Altered domains  Objective data  Subjective data  Suggested nursing diagnosis  NOC  NIC 
Domain: 1 Health promotion  Expressions and desires to improve the management of risk factors Attentive and receptive to instructions and education on preventative behaviour regarding their disorder  “I’m aware of the need to improve the triggers of my disorder, I am totally willing to improve them, I don’t want to have another episode like that one” “this has been really tough and painful, I don’t want to repeat an episode like this one”  Label: 00162 Availability to improve health management Class: 2 Health managementDefinition: Integration regulation pattern in daily life of a therapeutic regime for treatment of the disorder and its sequelae which may be reinforced  Domain: 4 Awareness and health behaviour Class: Health behaviour Outcome label: 1602 Behaviour and health promotion Definition: Personal actions to maintain or increase well-being Indicators:[160222] Maintain adequate sleep (initial score: 3, target score: 5) [160214] Stick to a healthy diet [160216] Use an effective exercise programme (initial score: 2, target score: 4) (initial score: 21 target score: 3) P Likert scale: (1-5); with (1) Never demonstrate (2) Rarely demonstrated, (3) Sometimes demonstrated, (4) Frequently demonstrated (5) Always demonstrated  Intervention label: Modification of behaviourDefinition: Promotion of a change in behaviour Activities:1. Promote the replacement in undesirable habits for desirable ones 2. Identify the patient’s problem in terms of behaviour 3. Develop a programme for changes in behaviour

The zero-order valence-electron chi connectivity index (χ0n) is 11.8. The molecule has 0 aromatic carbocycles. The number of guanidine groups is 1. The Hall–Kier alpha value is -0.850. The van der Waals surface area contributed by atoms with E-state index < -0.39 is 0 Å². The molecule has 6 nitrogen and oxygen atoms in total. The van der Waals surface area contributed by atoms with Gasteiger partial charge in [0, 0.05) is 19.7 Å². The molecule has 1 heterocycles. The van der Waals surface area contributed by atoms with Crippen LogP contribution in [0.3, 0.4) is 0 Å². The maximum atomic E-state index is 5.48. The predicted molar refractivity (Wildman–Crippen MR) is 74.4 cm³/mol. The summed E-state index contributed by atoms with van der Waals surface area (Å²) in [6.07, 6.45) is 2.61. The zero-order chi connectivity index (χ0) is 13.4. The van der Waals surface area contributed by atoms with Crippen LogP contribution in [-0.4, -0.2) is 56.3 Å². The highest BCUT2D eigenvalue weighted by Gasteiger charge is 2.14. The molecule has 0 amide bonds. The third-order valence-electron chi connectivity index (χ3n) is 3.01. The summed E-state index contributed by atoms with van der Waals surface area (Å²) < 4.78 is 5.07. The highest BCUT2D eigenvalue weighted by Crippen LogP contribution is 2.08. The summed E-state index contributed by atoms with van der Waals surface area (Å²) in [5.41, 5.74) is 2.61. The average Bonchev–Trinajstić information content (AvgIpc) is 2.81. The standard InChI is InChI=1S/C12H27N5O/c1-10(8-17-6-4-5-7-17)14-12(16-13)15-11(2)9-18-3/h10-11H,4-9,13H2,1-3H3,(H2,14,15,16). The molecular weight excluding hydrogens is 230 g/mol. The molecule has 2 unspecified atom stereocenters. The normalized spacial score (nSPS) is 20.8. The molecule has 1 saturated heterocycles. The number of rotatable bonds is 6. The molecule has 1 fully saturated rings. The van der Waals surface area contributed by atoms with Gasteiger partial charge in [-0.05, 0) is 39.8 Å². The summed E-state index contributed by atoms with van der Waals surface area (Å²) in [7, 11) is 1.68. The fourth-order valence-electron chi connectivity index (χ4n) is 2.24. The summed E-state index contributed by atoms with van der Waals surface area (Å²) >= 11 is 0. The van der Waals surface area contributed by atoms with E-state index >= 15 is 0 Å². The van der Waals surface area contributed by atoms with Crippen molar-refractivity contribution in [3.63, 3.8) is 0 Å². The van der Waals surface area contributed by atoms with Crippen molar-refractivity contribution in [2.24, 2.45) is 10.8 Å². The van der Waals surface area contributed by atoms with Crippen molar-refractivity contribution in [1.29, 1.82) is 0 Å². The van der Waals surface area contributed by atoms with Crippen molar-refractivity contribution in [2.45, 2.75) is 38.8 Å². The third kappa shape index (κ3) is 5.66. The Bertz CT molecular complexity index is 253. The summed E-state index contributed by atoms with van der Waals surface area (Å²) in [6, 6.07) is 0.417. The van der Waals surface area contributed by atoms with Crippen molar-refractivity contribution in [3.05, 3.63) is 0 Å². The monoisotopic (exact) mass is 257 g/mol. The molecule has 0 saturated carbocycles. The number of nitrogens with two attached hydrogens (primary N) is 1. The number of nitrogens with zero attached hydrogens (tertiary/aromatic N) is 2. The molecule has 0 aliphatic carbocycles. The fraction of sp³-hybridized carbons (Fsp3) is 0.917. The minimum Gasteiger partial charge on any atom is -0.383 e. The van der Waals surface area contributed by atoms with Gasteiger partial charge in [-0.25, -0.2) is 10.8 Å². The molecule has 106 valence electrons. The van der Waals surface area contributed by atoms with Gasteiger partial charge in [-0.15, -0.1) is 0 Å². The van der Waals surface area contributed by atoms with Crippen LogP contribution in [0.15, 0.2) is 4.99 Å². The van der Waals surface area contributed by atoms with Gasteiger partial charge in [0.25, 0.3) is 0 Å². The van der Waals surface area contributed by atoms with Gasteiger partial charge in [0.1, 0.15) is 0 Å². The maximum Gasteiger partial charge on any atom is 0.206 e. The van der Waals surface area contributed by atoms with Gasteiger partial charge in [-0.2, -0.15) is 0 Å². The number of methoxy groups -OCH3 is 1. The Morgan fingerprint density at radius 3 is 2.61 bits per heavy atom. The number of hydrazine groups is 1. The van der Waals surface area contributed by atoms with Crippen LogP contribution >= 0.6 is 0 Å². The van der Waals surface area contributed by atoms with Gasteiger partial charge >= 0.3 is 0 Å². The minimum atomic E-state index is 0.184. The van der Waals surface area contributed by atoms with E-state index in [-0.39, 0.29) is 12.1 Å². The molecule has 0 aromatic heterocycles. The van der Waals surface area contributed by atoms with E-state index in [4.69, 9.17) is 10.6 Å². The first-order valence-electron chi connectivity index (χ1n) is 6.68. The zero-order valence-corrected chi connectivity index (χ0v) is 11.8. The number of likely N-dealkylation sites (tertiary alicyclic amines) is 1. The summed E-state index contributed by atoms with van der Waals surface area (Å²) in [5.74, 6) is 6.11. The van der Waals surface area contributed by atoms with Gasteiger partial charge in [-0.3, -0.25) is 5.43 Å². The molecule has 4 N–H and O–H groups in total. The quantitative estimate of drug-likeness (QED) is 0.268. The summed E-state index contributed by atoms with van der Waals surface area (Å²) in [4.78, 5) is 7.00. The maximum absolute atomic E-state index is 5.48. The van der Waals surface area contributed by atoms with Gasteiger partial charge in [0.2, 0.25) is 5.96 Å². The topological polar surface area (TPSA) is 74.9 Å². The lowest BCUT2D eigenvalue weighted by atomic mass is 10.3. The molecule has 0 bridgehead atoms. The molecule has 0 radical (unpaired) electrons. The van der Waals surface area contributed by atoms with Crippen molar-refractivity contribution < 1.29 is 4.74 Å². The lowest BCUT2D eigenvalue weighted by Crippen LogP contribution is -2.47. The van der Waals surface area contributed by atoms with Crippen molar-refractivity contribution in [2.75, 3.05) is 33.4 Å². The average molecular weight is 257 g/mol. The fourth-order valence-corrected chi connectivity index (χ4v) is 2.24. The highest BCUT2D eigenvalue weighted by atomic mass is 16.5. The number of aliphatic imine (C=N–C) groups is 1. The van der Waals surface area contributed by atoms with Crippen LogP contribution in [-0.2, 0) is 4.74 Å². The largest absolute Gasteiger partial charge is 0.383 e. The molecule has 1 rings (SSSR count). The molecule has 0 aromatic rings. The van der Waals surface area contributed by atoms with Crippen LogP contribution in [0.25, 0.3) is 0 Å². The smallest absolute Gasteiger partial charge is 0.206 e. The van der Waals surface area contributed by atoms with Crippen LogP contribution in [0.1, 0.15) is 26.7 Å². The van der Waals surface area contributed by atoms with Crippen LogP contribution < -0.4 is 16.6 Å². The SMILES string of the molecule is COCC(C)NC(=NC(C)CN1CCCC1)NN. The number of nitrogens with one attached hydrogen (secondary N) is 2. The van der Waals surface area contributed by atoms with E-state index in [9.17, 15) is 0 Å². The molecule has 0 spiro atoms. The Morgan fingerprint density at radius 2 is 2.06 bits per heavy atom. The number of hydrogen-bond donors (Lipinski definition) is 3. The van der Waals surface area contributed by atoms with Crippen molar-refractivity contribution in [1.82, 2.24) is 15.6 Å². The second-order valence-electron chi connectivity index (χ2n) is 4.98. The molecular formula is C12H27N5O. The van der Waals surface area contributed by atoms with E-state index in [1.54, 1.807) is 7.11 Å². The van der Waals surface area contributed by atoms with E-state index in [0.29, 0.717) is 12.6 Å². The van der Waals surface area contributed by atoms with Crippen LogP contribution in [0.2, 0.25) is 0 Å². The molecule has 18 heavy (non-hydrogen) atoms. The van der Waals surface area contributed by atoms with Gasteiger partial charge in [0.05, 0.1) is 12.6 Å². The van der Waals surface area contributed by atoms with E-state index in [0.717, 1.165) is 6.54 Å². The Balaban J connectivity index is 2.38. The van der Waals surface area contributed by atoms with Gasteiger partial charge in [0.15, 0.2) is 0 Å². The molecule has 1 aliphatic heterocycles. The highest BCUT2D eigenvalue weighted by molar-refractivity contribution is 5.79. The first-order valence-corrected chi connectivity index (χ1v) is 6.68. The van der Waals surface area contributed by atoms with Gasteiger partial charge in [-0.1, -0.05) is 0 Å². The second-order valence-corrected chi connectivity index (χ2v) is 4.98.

Source: NNNConsult5.
Table 2.

Health Promotion Model (Nola Pender).

Factors according to the Nola Pender health promotion model  Results of assessment in the family /individual 
Related prior behaviour:(Refers to previous behaviours related to the possibility of a health behavioural compromise)  Four years ago I had a crisis like this one and it was the same as now, I remember I was all over the place, with late nights, parties and going out with friends, not sleeping and then working and then playing football” 
Personal factors: biological, psychological and social(These factors are predictive in determining health behaviour, and are characteristic of each individual)  Personal biological factors: personal and family history of migraine type headaches Personal psychological factors: high stress level, sleep deprivation.Sociocultural factors: good interpersonal relationships works in the health area 
Perception of perceived benefits of action(They are the positive effects which the patient anticipates will be achieved due to their health behavioural change)  ”I am aware that my inappropriate lifestyle and excesses are a trigger for the appearance of the symptoms of my disorder, which has been dormant for years. I know I should again adopt habits that prevent these episodes”